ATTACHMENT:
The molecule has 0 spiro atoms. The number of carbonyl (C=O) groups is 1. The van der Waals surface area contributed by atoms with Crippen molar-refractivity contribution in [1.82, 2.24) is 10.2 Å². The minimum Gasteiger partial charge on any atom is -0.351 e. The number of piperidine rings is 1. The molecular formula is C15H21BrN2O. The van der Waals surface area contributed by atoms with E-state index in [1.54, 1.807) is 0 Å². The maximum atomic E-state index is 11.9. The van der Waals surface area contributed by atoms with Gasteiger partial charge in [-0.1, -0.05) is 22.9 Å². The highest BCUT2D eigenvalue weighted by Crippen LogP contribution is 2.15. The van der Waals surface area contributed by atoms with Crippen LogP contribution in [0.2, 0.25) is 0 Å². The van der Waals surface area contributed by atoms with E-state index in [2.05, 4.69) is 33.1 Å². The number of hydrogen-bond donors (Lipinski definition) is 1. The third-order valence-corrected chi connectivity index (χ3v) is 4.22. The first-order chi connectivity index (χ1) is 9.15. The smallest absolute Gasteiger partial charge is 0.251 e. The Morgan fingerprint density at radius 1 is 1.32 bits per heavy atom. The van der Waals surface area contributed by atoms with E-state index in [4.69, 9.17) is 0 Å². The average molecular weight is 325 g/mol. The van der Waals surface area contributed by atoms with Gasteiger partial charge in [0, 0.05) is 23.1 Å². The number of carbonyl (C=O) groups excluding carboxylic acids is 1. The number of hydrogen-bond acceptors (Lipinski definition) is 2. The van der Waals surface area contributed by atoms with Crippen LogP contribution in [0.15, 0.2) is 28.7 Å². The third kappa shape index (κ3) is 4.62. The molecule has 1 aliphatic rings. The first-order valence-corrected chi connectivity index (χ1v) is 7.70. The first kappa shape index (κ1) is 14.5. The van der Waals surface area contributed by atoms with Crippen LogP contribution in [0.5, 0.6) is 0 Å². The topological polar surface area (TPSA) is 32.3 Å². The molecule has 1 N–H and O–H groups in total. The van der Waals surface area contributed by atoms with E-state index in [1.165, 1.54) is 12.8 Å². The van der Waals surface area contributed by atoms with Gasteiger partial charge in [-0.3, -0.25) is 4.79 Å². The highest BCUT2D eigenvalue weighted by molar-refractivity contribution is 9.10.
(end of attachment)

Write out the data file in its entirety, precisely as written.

The molecule has 0 spiro atoms. The number of carbonyl (C=O) groups is 1. The van der Waals surface area contributed by atoms with Crippen molar-refractivity contribution in [1.82, 2.24) is 10.2 Å². The minimum Gasteiger partial charge on any atom is -0.351 e. The number of piperidine rings is 1. The molecular formula is C15H21BrN2O. The van der Waals surface area contributed by atoms with E-state index in [1.54, 1.807) is 0 Å². The maximum atomic E-state index is 11.9. The van der Waals surface area contributed by atoms with Gasteiger partial charge in [-0.1, -0.05) is 22.9 Å². The highest BCUT2D eigenvalue weighted by Crippen LogP contribution is 2.15. The van der Waals surface area contributed by atoms with Crippen LogP contribution in [0.2, 0.25) is 0 Å². The van der Waals surface area contributed by atoms with E-state index in [2.05, 4.69) is 33.1 Å². The number of hydrogen-bond donors (Lipinski definition) is 1. The third-order valence-corrected chi connectivity index (χ3v) is 4.22. The first-order chi connectivity index (χ1) is 9.15. The smallest absolute Gasteiger partial charge is 0.251 e. The Morgan fingerprint density at radius 1 is 1.32 bits per heavy atom. The van der Waals surface area contributed by atoms with E-state index in [4.69, 9.17) is 0 Å². The average molecular weight is 325 g/mol. The van der Waals surface area contributed by atoms with Gasteiger partial charge in [0, 0.05) is 23.1 Å². The number of carbonyl (C=O) groups excluding carboxylic acids is 1. The number of hydrogen-bond acceptors (Lipinski definition) is 2. The van der Waals surface area contributed by atoms with Crippen LogP contribution in [0.15, 0.2) is 28.7 Å². The third kappa shape index (κ3) is 4.62. The molecule has 1 aliphatic rings. The first-order valence-corrected chi connectivity index (χ1v) is 7.70. The first kappa shape index (κ1) is 14.5. The van der Waals surface area contributed by atoms with Crippen LogP contribution in [0.5, 0.6) is 0 Å². The topological polar surface area (TPSA) is 32.3 Å². The molecule has 1 N–H and O–H groups in total. The van der Waals surface area contributed by atoms with E-state index in [1.165, 1.54) is 12.8 Å². The van der Waals surface area contributed by atoms with Gasteiger partial charge in [-0.3, -0.25) is 4.79 Å². The highest BCUT2D eigenvalue weighted by molar-refractivity contribution is 9.10.